Winter Studies and Summer Rambles in Canada

Winter Studies and Summer Rambles in Canada

by Anna Jameson
     
 

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In 1836, Anna Jameson sailed from London, England, to join her husband in Upper Canada, where he was serving as attorney general. Shaking off the mud of Muddy York with mild disdain, young Mrs. Jameson swiftly sallied forth to discover the New World for herself.

The best known of all nineteenth century Canadian travel books, Winter Studies and Summer RamblesSee more details below

Overview

In 1836, Anna Jameson sailed from London, England, to join her husband in Upper Canada, where he was serving as attorney general. Shaking off the mud of Muddy York with mild disdain, young Mrs. Jameson swiftly sallied forth to discover the New World for herself.

The best known of all nineteenth century Canadian travel books, Winter Studies and Summer Rambles in Canada is Jameson’s wonderfully entertaining account of her adventures, ranging from gleeful observations about the pretensions of high society in the colonies to a “wild expedition” she took by canoe into Indian country.

Jameson’s keen eye, intrepid spirit, irreverent sense of humour and staunch feminist perspective make this journal an invaluable record of life in pre-Confederation Canada.

Product Details

ISBN-13:
9781108033541
Publisher:
Cambridge University Press
Publication date:
11/03/2011
Series:
Cambridge Library Collection - North American History Series
Pages:
334
Product dimensions:
5.51(w) x 8.50(h) x 0.75(d)

Read an Excerpt

Winter Studies and Summer Rambles in Canada


By Anna Brownell Jameson New Canadian Library Copyright © 2008 Anna Brownell Jameson
All right reserved.

ISBN: 9780771017056

Toronto, — such is now the sonorous name of this our sublime capital, — was, thirty years ago, a wilderness, the haunt of the bear and deer, with a little, ugly, inefficient fort, which, however, could not be more ugly or inefficient than the present one. Ten years ago Toronto was a village, with one brick house and four or five hundred inhabitants; five years ago it became a city, containing about five thousand inhabitants, and then bore the name of Little York; now it is Toronto, with an increasing trade, and a population of ten thousand people. So far I write as per book.

What Toronto may be in summer, I cannot tell; they say it is a pretty place. At present its appearance to me, a stranger, is most strangely mean and melancholy. A little ill-built town on low land, at the bottom of a frozen bay, with one very ugly church, without tower or steeple; some government offices, built of staring red brick, in the most tasteless, vulgar style imaginable; three feet of snow all around; and the grey, sullen, wintry lake, and the dark gloom of the pine forest bounding the prospect; such seems Toronto to me now. I did not expect much; but for this I was not prepared. Perhaps no preparation could have prepared me, or softened my present feelings. I will notbe unjust if I can help it, nor querulous. If I look into my own heart, I find that it is regret for what I have left and lost — the absent, not the present — which throws over all around me a chill, colder than that of the wintry day — a gloom, deeper than that of the wintry night. . . .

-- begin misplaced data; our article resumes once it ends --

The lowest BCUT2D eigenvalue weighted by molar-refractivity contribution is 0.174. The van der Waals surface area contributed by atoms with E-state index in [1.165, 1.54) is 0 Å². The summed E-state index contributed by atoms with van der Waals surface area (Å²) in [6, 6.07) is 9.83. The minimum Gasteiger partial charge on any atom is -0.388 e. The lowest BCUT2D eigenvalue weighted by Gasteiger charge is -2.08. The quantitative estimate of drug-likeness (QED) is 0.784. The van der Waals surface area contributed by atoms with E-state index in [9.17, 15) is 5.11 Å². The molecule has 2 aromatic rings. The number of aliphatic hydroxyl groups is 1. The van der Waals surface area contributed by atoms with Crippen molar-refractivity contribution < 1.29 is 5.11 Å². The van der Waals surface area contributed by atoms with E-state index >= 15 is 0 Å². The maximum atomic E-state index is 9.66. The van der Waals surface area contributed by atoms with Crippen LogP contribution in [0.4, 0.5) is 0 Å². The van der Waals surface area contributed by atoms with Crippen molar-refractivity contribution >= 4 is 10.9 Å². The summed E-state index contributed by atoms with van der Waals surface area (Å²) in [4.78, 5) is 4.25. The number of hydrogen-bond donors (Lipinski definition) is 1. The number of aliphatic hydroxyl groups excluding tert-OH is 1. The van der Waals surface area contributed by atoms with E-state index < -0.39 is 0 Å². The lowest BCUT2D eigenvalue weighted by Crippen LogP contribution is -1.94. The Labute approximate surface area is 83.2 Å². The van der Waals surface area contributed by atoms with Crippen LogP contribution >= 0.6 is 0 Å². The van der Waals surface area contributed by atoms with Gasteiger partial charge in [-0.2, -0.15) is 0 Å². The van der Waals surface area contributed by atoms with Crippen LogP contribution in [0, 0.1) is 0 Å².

Yet am I not quite an icicle, nor an oyster — I almost wish I were!. . . . I am like an uprooted tree, dying at the core, yet with a strange unreasonable power at times of mocking at my own most miserable weakness. . . . Everywhere there is occupation for the rational and healthy intellect, everywhere good to be done, duties to be performed, — everywhere the mind is, or should be, its own world, its own country, its own home at least. How many fine things I could say or quote, in prose or in rhyme, on this subject! But in vain I conjure up Philosophy, “she will not come when I do call for her;” but in her stead come thronging sad and sorrowful recollections, and shivering sensations, all telling me that I am a stranger among strangers, miserable inwardly and outwardly, — and that the thermometer is twelve degrees below zero!

Continues...

Excerpted from Winter Studies and Summer Rambles in Canada by Anna Brownell Jameson Copyright © 2008 by Anna Brownell Jameson. Excerpted by permission.
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